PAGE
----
Gaza, COVID fuel hate spike
ECAJ 2021 antisemitism report

Gaza, COVID fuel hate spike

ECAJ says the Israel-Hamas conflict and media coverage of COVID lockdown breaches by members of the Melbourne Jewish community largely contributed to a spike in antisemitism.

Vandalism outside IKEA in Richmond, Victoria.
Vandalism outside IKEA in Richmond, Victoria.

INCIDENTS of antisemitism in Australia over the past year numbered 447, up by 35 per cent on the same period in 2020, Executive Council of Australian Jewry (ECAJ) research director Julie Nathan reported to the Jewish roof body’s annual conference on Sunday.

Nathan told the online event that the rise was 167 above the annual average of 280 incidents across 2013-20.

She said the Israel-Hamas conflict and media coverage of COVID lockdown breaches by members of the Melbourne Jewish community largely contributed to the spike.

Antisemitic incidents consisted of 272 attacks, including physical assaults, verbal abuse, harassment and graffiti, and 175 threats made through channels such as email, phone and mail.

Breaking down the figures, Nathan said abuse and harassment were up by 14 per cent on the previous period, graffiti by a massive 152 per cent, antisemitic stickers and posters by 157 per cent, and vandalism by 10 per cent.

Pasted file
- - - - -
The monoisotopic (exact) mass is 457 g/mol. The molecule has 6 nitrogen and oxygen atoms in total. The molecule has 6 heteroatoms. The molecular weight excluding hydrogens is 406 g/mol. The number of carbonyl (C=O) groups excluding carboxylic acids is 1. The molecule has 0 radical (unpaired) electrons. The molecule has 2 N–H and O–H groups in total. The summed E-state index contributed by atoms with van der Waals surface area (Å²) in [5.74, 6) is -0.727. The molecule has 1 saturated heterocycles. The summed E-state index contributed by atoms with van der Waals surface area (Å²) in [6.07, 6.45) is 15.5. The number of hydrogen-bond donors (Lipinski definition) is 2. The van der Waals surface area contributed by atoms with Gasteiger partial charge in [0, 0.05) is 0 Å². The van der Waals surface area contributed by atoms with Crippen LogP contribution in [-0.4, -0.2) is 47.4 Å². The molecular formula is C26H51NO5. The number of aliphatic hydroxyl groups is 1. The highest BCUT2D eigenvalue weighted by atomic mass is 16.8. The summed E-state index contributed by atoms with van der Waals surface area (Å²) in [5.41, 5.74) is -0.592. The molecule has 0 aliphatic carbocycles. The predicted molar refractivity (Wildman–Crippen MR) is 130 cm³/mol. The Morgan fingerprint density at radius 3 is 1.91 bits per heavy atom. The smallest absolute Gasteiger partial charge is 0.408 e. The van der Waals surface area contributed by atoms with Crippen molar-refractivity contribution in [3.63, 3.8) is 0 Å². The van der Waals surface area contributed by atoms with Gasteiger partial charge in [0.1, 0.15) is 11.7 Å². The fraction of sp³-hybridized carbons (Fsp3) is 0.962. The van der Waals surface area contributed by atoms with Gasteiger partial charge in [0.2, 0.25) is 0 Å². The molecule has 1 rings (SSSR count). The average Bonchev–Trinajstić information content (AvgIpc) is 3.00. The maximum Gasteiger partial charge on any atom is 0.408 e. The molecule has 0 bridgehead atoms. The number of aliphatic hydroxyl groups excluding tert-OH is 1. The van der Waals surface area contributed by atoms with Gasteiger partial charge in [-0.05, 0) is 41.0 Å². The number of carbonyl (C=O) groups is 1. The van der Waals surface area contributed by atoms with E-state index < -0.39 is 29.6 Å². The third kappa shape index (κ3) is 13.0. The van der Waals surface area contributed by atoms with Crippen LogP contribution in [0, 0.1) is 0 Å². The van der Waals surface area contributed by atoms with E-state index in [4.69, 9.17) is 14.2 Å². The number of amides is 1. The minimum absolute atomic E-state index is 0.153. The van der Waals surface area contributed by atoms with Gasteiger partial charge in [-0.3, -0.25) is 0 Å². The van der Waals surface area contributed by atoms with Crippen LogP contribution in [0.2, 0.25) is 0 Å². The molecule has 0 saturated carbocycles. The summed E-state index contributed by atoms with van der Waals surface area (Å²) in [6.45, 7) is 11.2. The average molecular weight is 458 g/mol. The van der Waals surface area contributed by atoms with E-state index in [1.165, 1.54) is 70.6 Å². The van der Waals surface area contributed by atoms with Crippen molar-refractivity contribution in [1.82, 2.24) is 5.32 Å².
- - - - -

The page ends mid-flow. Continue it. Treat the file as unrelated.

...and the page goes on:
As in the previous year, there were eight physical assaults.

During the Gaza conflict in May, Australian Jewish communities were targeted with attacks on synagogues, schools, Jewish businesses, and even private homes, she reported. Placards at anti-

Israel demonstrations included Star of David images equated with swastikas and other Nazi symbols.

Media coverage of COVID violations by “a tiny minority of Jews” received widespread mainstream media coverage, and despite official condemnation by Jewish leaders, “people were incensed at these breaches, made hate phone calls, emails were sent to synagogues and other Jewish organisations”.

“Those opposed to COVID-19 government health measures, such as vaccinations and lockdowns, have moved from ranting online about conspiracy theories, especially including denigrating the Jews, to being much more active in organising and attending rallies and street protests,” she observed.

Nathan also reported on the virulently antisemitic anti-Israel rally in Sydney held by Hizb ut-Tahrir in May with a number of speakers chanting slogans vilifying Jews, including “destroy the Jews” and “give us the necks of the Jews”.

As reported by The AJN last month, police are investigating the event.

The main neo-Nazi group in Australia, National Socialist Network, “remains active in recruiting, group bonding activities and propaganda”, Nathan stated. The group has been vocal online, “vilifying Jews, citing The Protocols of the Elders of Zion as fact, support for Hitler, and the like”.

“Like Antipodean Resistance before it, the National Socialist Network’s long-term goal is to be at the vanguard and take power within the next 10 years … and institute a regime of national socialism in Australia,” she warned.

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